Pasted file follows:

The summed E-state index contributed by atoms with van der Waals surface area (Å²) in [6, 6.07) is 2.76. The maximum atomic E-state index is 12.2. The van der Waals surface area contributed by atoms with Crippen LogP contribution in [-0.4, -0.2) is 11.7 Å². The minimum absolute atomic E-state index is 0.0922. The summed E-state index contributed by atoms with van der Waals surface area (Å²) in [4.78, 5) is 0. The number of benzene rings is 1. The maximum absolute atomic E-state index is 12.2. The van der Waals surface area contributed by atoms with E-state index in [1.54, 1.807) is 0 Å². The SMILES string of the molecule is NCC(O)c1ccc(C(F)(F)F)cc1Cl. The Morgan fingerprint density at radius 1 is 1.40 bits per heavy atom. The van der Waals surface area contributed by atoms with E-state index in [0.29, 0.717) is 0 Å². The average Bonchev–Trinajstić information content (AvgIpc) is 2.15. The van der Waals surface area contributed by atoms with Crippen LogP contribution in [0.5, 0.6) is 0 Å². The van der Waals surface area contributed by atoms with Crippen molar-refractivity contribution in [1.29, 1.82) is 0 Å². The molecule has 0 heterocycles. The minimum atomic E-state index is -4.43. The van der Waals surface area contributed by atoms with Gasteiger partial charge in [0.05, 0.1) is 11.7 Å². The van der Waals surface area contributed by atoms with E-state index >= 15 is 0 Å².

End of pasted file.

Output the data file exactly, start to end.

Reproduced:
The summed E-state index contributed by atoms with van der Waals surface area (Å²) in [6, 6.07) is 2.76. The maximum atomic E-state index is 12.2. The van der Waals surface area contributed by atoms with Crippen LogP contribution in [-0.4, -0.2) is 11.7 Å². The minimum absolute atomic E-state index is 0.0922. The summed E-state index contributed by atoms with van der Waals surface area (Å²) in [4.78, 5) is 0. The number of benzene rings is 1. The maximum absolute atomic E-state index is 12.2. The van der Waals surface area contributed by atoms with E-state index in [1.54, 1.807) is 0 Å². The SMILES string of the molecule is NCC(O)c1ccc(C(F)(F)F)cc1Cl. The Morgan fingerprint density at radius 1 is 1.40 bits per heavy atom. The van der Waals surface area contributed by atoms with E-state index in [0.29, 0.717) is 0 Å². The average Bonchev–Trinajstić information content (AvgIpc) is 2.15. The van der Waals surface area contributed by atoms with Crippen LogP contribution in [0.5, 0.6) is 0 Å². The van der Waals surface area contributed by atoms with Crippen molar-refractivity contribution in [1.29, 1.82) is 0 Å². The molecule has 0 heterocycles. The minimum atomic E-state index is -4.43. The van der Waals surface area contributed by atoms with Gasteiger partial charge in [0.05, 0.1) is 11.7 Å². The van der Waals surface area contributed by atoms with E-state index >= 15 is 0 Å².